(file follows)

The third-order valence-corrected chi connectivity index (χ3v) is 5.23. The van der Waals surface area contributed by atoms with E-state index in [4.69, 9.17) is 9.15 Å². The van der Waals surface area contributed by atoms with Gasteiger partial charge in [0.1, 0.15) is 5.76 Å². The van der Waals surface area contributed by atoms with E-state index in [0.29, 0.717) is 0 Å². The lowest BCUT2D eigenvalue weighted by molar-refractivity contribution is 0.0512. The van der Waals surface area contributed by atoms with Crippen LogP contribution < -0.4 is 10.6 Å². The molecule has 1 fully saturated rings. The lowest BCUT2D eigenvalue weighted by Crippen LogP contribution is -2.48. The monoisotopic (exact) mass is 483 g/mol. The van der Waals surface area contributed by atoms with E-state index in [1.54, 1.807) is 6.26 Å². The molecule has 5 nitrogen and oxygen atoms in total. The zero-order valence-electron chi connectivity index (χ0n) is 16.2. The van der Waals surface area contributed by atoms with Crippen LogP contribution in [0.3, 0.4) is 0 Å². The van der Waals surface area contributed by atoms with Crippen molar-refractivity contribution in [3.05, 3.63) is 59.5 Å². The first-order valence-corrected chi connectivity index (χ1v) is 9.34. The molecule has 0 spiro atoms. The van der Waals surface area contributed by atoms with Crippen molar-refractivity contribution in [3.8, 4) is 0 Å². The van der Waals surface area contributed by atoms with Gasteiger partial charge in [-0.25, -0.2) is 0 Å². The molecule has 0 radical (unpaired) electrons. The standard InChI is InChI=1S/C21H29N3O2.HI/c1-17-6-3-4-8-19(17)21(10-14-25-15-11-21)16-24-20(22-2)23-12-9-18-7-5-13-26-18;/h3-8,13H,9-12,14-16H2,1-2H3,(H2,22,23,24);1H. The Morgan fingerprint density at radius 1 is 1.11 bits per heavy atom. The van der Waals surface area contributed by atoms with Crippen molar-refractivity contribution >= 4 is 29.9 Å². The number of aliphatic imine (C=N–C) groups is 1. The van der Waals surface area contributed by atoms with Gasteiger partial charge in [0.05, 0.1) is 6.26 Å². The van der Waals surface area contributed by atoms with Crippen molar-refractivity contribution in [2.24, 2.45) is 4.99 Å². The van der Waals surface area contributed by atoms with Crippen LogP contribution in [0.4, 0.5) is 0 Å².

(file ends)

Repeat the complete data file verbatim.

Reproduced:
The third-order valence-corrected chi connectivity index (χ3v) is 5.23. The van der Waals surface area contributed by atoms with E-state index in [4.69, 9.17) is 9.15 Å². The van der Waals surface area contributed by atoms with Gasteiger partial charge in [0.1, 0.15) is 5.76 Å². The van der Waals surface area contributed by atoms with E-state index in [0.29, 0.717) is 0 Å². The lowest BCUT2D eigenvalue weighted by molar-refractivity contribution is 0.0512. The van der Waals surface area contributed by atoms with Crippen LogP contribution < -0.4 is 10.6 Å². The molecule has 1 fully saturated rings. The lowest BCUT2D eigenvalue weighted by Crippen LogP contribution is -2.48. The monoisotopic (exact) mass is 483 g/mol. The van der Waals surface area contributed by atoms with E-state index in [1.54, 1.807) is 6.26 Å². The molecule has 5 nitrogen and oxygen atoms in total. The zero-order valence-electron chi connectivity index (χ0n) is 16.2. The van der Waals surface area contributed by atoms with Crippen LogP contribution in [0.3, 0.4) is 0 Å². The van der Waals surface area contributed by atoms with Crippen molar-refractivity contribution in [3.05, 3.63) is 59.5 Å². The first-order valence-corrected chi connectivity index (χ1v) is 9.34. The molecule has 0 spiro atoms. The van der Waals surface area contributed by atoms with Crippen molar-refractivity contribution in [3.8, 4) is 0 Å². The van der Waals surface area contributed by atoms with Gasteiger partial charge in [-0.25, -0.2) is 0 Å². The molecule has 0 radical (unpaired) electrons. The standard InChI is InChI=1S/C21H29N3O2.HI/c1-17-6-3-4-8-19(17)21(10-14-25-15-11-21)16-24-20(22-2)23-12-9-18-7-5-13-26-18;/h3-8,13H,9-12,14-16H2,1-2H3,(H2,22,23,24);1H. The Morgan fingerprint density at radius 1 is 1.11 bits per heavy atom. The van der Waals surface area contributed by atoms with Crippen molar-refractivity contribution >= 4 is 29.9 Å². The number of aliphatic imine (C=N–C) groups is 1. The van der Waals surface area contributed by atoms with Gasteiger partial charge in [0.05, 0.1) is 6.26 Å². The van der Waals surface area contributed by atoms with Crippen molar-refractivity contribution in [2.24, 2.45) is 4.99 Å². The van der Waals surface area contributed by atoms with Crippen LogP contribution in [0.4, 0.5) is 0 Å².